Backing young people to succeed on bail
Published: February 23, 2021
Breaching bail conditions can have serious consequences for a young person, so the Youth Justice team is increasing its support to help young people successfully complete bail.
Imagine: you’re 15. You made a bad decision and got picked up by the Police. You’ve been bailed at home with a 24/7 curfew, conditions you don’t understand, Police checks at any time, and no other support. What do you think is likely to happen next?
For some young people, that’s the reality facing them and their whānau – with bail breaches then almost inevitable. In 2020, there were 794 bail breaches, 565 by those 16 and younger. A bail breach can make it more likely that a young person is remanded in custody, so helping them successfully complete bail can have a big impact on keeping them out of police cells or a secure placement.
Central North Island Youth Justice Regional Manager Shaun Brown leads the Success on Bail programme, supported by a committed team of Josh Chester-Master, Catherine Howard, Bridget McDonald and Phyllis Meier, with Carol Kitson coordinating the work across the streams. They work alongside experts in Partnering for Outcomes, Tech and Channels and the frontline as well as agency partners and local communities.
“It’s a collaborative effort, with everyone having areas they’re focused on. We’re looking forward to a lot of progress in the coming months, which will make a big difference to young people,” said Shaun.
Growing our influence
We’ve learned that some conditions can be confusing, so we partnered with Talking Trouble Aotearoa to deliver training to staff to help explain the conditions and ensure the young person understands – and we’re making a greater contribution to the decision to bail as well as the experience young people and whānau have while bailed.
The Remand Options Investigation Tool (ROIT) is intended to inform the remand decision making process and supports participants to reach a joint recommendation for the judge based on information gathered about identity, culture, past trauma, relationships, and protective factors alongside risk factors. The ROIT enables us, Police, and other agencies, to explore alternatives to custody by building our shared understanding of each young person and their personal circumstances, resulting in more suitable conditions. We’re now working with frontline practitioners to digitise the ROIT and make it more accessible and easier to complete.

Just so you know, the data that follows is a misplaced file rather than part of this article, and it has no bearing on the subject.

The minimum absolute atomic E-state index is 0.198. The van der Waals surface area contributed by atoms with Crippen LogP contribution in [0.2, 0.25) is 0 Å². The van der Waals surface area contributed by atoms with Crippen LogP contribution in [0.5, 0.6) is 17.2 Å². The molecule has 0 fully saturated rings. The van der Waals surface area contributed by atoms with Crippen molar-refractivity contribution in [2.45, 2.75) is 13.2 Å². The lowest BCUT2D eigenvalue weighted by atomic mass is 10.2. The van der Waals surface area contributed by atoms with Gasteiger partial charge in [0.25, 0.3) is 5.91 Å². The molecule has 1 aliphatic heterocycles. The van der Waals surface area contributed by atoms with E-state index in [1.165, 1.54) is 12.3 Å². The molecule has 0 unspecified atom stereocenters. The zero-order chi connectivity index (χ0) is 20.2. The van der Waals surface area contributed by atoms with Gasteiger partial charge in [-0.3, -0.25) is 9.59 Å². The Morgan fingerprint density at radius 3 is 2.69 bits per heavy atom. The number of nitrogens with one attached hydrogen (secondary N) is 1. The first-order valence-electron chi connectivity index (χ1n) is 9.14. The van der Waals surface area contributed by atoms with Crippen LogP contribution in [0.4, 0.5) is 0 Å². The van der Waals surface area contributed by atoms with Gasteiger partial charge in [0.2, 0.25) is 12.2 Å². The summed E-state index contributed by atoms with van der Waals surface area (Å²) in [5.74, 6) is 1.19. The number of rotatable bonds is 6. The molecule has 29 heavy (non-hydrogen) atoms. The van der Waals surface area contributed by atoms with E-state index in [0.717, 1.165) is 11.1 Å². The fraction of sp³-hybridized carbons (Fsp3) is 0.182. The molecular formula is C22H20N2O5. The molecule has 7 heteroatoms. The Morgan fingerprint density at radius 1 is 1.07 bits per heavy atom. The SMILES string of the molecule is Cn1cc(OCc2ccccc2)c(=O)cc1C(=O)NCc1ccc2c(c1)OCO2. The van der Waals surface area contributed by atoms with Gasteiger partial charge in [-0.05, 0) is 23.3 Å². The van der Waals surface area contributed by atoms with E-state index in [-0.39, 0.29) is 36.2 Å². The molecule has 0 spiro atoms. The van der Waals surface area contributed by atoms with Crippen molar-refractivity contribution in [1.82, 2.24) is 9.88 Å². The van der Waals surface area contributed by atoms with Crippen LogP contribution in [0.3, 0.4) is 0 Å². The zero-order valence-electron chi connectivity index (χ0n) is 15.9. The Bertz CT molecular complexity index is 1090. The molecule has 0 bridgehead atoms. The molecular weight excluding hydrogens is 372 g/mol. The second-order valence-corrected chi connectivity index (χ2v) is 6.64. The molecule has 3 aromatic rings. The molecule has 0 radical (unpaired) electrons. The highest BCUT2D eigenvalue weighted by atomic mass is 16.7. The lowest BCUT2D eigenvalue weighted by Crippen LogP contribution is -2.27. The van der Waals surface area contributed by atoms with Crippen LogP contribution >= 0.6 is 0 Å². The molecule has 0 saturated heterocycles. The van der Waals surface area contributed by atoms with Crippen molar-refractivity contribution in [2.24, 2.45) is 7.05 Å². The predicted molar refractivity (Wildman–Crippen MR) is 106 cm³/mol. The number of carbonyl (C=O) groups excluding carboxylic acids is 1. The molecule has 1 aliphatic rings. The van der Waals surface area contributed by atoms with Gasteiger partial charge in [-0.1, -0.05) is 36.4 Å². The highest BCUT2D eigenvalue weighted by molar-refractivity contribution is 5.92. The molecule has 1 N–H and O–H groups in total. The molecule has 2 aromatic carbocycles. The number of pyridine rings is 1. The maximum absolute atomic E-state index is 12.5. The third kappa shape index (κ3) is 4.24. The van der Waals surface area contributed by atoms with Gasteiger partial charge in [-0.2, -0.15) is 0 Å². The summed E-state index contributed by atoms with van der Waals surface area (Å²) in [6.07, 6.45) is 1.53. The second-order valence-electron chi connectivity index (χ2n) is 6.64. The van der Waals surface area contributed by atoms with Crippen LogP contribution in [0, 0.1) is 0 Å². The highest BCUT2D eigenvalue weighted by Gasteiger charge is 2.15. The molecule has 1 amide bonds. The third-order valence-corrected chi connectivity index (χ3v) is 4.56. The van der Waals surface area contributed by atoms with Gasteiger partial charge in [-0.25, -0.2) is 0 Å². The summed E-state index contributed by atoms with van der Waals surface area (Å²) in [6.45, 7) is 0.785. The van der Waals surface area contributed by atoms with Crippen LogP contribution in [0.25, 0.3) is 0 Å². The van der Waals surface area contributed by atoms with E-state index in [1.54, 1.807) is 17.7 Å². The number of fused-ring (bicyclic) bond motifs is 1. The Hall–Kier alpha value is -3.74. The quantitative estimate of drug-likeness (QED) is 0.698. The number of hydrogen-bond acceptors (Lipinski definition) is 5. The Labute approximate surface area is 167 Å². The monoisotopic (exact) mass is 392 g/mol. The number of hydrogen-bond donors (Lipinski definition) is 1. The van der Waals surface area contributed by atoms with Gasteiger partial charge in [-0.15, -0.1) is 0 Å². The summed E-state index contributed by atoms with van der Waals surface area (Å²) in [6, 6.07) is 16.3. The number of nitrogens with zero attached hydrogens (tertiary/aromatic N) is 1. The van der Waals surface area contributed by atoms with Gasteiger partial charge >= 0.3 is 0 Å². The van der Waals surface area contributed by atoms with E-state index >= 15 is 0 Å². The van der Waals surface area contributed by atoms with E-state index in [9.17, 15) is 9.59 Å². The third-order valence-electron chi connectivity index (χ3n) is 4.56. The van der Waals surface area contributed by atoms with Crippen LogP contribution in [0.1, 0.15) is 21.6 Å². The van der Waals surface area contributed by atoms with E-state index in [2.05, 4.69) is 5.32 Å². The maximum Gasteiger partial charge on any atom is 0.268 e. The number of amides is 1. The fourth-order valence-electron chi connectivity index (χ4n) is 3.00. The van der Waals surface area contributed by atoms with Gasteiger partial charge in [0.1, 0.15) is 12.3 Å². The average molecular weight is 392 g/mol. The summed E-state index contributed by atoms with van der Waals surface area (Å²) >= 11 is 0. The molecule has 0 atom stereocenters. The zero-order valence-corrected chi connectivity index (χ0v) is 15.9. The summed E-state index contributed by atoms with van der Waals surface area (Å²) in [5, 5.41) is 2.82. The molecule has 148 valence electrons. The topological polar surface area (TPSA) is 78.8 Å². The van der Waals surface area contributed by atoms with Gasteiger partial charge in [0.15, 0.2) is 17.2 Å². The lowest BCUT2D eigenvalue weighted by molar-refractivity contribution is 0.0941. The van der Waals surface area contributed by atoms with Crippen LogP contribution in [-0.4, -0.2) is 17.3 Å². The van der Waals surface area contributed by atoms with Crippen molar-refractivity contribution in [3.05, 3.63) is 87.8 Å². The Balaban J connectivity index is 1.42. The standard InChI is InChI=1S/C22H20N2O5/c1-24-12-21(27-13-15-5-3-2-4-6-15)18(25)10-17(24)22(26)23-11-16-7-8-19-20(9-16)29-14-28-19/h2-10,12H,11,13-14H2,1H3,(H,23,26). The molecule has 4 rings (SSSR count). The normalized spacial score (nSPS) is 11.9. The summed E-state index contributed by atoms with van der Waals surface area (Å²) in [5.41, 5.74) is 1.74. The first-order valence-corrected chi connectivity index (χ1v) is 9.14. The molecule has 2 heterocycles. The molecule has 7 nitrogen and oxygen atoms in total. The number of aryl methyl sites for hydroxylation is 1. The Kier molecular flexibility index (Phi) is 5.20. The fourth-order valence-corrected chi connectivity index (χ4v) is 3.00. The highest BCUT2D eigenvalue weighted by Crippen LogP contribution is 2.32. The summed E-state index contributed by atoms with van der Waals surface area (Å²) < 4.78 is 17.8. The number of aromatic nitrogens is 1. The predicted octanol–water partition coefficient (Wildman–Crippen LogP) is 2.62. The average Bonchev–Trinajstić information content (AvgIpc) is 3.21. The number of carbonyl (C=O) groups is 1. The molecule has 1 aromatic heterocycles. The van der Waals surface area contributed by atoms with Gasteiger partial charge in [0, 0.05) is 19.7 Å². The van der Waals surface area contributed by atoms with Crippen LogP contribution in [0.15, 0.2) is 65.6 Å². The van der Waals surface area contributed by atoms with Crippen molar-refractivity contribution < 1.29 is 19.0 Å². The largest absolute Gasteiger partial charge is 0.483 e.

Bridget McDonald and Catherine Howard are also working alongside the High Impact Innovation Programme (HIIP) - a cross-justice sector transformation and innovation project delivery team - to further develop electronic bail solutions.
Supported Bail was designed in 2006 to support young people stay in the community, while waiting for their Family Group Conference. It is now going to be tailored to the needs of each rangatahi and their whānau, delivered at times when rangatahi are at risk of breaching their bail conditions or when whānau require specific support.
This year, current Supported Bail providers are invited to discuss new agreements with Oranga Tamariki. Phyllis Meir and Catherine Howard have been instrumental in developing the new Supported Bail specifications which will see a change in how we offer Supported Bail. There is also a new reporting framework that reflects wellbeing outcomes and a shift to funding based on outcomes. Discussions are held at a local level - with national support - and the procurement process is flexible to allow community-specific solutions.